The Mexican government, which contends that the name tequila is specifically protected by the North American Free Trade Agreement, is also weighing in.
“We don’t see it as a minor problem,” said Salvador Behar, general counsel for trade at the Mexican embassy in Washington. “Whoever is trying to mislead the consumer is a threat and we take it seriously.”
The small scale of Wagoner’s operation is not an issue, he added. “If it’s one bottle or 10,000 bottles, the problem is the same.”
More than 8.5 million cases of tequila were sold in the U.S. last year, according to the Distilled Spirits Council of the United States. That was up 5.8% over 2003 -- the fastest growth of any major category of distilled spirit. And nearly 78% of the 109 million liters of tequila that Mexico exported last year went to the United States, the tequila council reported.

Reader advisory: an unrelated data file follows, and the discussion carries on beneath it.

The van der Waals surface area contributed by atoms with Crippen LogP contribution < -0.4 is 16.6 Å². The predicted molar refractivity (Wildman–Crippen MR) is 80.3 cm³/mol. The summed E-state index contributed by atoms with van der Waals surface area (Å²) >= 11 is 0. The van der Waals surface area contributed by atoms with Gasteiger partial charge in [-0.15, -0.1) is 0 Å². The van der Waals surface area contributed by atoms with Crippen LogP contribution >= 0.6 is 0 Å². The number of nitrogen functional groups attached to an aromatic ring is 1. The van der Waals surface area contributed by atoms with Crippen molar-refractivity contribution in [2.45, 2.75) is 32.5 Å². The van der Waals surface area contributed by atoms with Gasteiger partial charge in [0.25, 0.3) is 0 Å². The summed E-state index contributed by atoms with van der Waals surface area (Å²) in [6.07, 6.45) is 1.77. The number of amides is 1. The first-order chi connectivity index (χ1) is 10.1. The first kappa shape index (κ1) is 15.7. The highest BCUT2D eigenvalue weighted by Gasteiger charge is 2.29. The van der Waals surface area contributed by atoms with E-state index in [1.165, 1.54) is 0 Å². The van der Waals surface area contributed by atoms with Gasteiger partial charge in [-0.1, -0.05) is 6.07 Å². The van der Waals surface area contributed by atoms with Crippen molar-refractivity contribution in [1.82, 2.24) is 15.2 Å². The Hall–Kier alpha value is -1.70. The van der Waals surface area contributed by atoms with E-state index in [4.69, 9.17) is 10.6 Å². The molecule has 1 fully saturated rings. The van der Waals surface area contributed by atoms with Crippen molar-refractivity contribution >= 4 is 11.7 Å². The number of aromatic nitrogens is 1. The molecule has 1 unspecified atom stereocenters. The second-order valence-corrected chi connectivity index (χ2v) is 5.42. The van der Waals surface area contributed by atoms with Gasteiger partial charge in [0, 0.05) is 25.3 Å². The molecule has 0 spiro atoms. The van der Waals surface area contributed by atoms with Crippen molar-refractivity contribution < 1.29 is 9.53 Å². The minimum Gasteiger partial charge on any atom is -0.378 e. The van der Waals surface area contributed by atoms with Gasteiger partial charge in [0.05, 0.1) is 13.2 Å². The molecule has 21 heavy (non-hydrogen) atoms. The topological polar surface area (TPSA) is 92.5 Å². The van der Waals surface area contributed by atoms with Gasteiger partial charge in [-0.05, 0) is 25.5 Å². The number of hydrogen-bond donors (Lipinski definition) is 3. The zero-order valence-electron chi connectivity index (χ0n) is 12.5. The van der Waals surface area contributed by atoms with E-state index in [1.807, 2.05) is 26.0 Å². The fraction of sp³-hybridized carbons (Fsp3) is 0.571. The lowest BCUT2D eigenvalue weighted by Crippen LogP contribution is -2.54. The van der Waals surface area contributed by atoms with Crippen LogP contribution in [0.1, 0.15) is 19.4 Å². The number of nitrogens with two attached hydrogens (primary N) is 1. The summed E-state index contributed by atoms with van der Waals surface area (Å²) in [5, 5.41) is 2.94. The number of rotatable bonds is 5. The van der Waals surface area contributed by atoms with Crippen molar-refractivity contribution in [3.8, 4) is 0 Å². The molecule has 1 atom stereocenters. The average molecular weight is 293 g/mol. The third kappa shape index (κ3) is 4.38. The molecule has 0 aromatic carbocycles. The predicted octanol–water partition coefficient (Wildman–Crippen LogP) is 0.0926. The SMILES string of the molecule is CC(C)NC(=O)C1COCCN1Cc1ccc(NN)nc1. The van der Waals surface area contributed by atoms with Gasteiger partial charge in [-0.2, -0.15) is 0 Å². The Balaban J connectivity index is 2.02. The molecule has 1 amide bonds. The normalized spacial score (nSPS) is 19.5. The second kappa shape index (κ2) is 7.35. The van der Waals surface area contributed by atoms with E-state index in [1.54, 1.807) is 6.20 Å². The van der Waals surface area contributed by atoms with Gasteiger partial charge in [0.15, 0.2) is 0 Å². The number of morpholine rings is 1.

“This is a very important matter for [Wagoner],” said Tom Pirko, president of Santa Barbara-based consulting firm Bevmark. “But it’s much more important for Mexico.”
Wagoner, a Compton native who owns a staffing agency in Long Beach that finds jobs for developmentally disabled people, was an unlikely candidate to start an international trademark dispute when he bought land in the rugged hills near Temecula in 1996. The divorced father of two was in search of fresh air and open spaces -- and he also was looking for something to grow on his five-acre parcel; his motivation more aesthetic than agricultural.